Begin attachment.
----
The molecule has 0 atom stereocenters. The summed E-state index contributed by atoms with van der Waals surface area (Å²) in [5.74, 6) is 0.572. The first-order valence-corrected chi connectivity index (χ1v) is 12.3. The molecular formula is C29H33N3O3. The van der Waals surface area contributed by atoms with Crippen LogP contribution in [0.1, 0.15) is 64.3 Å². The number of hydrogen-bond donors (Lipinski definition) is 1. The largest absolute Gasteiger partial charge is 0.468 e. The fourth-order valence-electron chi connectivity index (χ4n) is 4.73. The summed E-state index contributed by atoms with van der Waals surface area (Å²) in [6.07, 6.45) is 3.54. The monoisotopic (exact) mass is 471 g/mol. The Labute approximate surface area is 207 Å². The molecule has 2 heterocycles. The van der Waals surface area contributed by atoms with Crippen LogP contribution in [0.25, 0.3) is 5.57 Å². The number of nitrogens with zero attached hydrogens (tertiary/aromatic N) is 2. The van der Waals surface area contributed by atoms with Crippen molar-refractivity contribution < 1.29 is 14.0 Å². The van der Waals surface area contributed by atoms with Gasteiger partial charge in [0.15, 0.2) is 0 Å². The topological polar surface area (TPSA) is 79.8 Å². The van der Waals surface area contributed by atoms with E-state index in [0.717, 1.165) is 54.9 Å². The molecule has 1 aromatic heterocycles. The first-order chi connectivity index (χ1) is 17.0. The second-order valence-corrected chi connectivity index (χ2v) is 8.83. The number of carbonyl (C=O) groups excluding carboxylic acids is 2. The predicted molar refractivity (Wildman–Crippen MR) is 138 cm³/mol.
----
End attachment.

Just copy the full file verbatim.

The molecule has 0 atom stereocenters. The summed E-state index contributed by atoms with van der Waals surface area (Å²) in [5.74, 6) is 0.572. The first-order valence-corrected chi connectivity index (χ1v) is 12.3. The molecular formula is C29H33N3O3. The van der Waals surface area contributed by atoms with Crippen LogP contribution in [0.1, 0.15) is 64.3 Å². The number of hydrogen-bond donors (Lipinski definition) is 1. The largest absolute Gasteiger partial charge is 0.468 e. The fourth-order valence-electron chi connectivity index (χ4n) is 4.73. The summed E-state index contributed by atoms with van der Waals surface area (Å²) in [6.07, 6.45) is 3.54. The monoisotopic (exact) mass is 471 g/mol. The Labute approximate surface area is 207 Å². The molecule has 2 heterocycles. The van der Waals surface area contributed by atoms with Crippen LogP contribution in [0.25, 0.3) is 5.57 Å². The number of nitrogens with zero attached hydrogens (tertiary/aromatic N) is 2. The van der Waals surface area contributed by atoms with Crippen molar-refractivity contribution < 1.29 is 14.0 Å². The van der Waals surface area contributed by atoms with Gasteiger partial charge in [0.15, 0.2) is 0 Å². The topological polar surface area (TPSA) is 79.8 Å². The van der Waals surface area contributed by atoms with E-state index in [0.717, 1.165) is 54.9 Å². The molecule has 1 aromatic heterocycles. The first-order chi connectivity index (χ1) is 17.0. The second-order valence-corrected chi connectivity index (χ2v) is 8.83. The number of carbonyl (C=O) groups excluding carboxylic acids is 2. The predicted molar refractivity (Wildman–Crippen MR) is 138 cm³/mol.